Hours later, word came of another stunning rescue. Police said a woman was pulled from rubble near Kathmandu’s main bus terminal, according to news reports. She, too, had been trapped since Saturday.

It was the Fairfax team’s first live rescue since arriving in ­Nepal’s capital on Monday, after which they spent two days combing damaged urban areas and inspecting high-rise buildings.

The 200-member task force is one of the nation’s most elite search-and-rescue teams — one of two that USAID taps to respond to disasters overseas. Since its founding in 1986, the task force — which consists of physicians, dog handlers, structural engineers and other specialists — has responded to Hurricane Katrina in 2005, the Haiti earthquake in 2010 and the mudslide last year in Washington state.

In Kathmandu, the team ran into repeated difficulties with logistics and communication. Traveling in a caravan Wednesday in vehicles full of rescue equipment, they were stopped several times by quake debris blocking the roads and had to turn back.

One building manager did not want to allow them on his site; word of another possible building collapse turned out to be false.

But on Thursday, the Fairfax visitors were ebullient over Tamang’s rescue, although they played down their role in the operation and deferred to the Nepali police.

“It feels great to be able to assist, to come to a strange culture and collaborate,” Schaff said.

Another member of the team, getting ready for the Wednesday mission, had joked that he told his 11-year-old that he was going to visit “where the yeti lives,” which amused several of his colleagues.

As the rescue ended, two Nepali officers who had worked all morning to dig out the young man were lifted up as heroes by the jubilant crowd waiting outside. One of the officers, D.B. Kinwar, grinned happily amid the cheers.

“We kept telling him he would be fine, and we gave him moral support,” Kinwar said. “He is still alive and healthy.”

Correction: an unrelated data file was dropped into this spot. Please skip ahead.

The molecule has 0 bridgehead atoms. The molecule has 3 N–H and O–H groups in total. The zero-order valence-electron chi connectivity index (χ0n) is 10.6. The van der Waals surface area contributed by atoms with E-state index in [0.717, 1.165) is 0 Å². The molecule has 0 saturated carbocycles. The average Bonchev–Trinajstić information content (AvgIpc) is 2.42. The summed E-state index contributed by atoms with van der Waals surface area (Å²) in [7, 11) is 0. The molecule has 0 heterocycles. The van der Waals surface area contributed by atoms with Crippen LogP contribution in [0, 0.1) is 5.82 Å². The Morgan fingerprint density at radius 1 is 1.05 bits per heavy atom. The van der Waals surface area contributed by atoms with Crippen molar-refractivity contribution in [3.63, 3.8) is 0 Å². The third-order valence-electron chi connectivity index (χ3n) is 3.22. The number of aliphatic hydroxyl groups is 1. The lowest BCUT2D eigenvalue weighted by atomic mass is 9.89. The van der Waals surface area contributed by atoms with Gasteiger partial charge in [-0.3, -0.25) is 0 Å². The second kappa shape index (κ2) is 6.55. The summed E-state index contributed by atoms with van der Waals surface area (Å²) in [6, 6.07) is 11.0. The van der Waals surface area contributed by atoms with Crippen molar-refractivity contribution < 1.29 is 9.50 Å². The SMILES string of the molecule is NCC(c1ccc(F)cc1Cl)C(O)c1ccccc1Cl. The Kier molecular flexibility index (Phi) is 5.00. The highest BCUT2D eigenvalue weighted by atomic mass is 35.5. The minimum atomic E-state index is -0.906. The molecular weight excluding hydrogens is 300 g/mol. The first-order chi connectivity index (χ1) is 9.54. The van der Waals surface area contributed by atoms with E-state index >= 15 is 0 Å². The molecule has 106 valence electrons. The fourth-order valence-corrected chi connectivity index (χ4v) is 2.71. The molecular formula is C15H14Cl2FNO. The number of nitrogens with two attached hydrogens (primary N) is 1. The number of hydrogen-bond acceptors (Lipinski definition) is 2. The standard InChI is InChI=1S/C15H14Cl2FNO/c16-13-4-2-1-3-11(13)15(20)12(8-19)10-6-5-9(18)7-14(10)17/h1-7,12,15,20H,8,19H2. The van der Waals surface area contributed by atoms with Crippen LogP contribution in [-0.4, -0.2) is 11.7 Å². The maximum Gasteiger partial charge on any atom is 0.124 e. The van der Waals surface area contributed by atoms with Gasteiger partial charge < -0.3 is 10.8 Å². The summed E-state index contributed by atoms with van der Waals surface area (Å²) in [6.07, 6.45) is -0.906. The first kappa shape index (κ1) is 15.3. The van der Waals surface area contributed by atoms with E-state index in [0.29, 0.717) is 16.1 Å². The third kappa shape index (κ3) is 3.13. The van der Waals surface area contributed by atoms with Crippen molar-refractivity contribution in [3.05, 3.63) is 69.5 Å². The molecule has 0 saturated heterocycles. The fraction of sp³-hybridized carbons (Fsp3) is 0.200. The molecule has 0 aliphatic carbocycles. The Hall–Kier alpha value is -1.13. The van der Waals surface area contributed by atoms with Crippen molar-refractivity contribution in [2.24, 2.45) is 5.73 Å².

The young man’s dramatic rescue was one of the few scenes of joyful relief Thursday in the sodden, shocked capital, where people wandered beside the roads like ghosts or sat silently in plastic tents strung up outside their half-ruined houses.

Stray dogs covered with mud sniffed halfheartedly at piles of rotting garbage and household debris.

In the Balaju bypass area, a warren of rocky lanes just a mile or two from the rescue site, families camping in tents spoke matter-of-factly about how many people had lived or died in each house.

They also recounted far more dire tales from their home villages, saying most of the houses had been destroyed and many people were killed.

“I was taking a bath when the earthquake came. I escaped when the second floor became the first floor, but five other people died and did not get out,” said college student Santu Tamang, 19. She said everyone was worried now about the mud and garbage spreading diseases, including swine flu.

In a ruined house with cracked blue walls, an elderly woman wept disconsolately. Nearby, Arvina Gureng, 11, said that the police and the army had come to search for the living and take away the dead, but that they had been forced to stop because of aftershocks.

“I thought we are all dead, but now I think we are safe,” the girl said solemnly. Then she blurted out something that still troubled her. “Why do earthquakes come?” she asked. “Can we really be safe from them?”

Daniela Deane in London and Brian Murphy in Washington contributed to this report.

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Today's coverage from Post correspondents around the world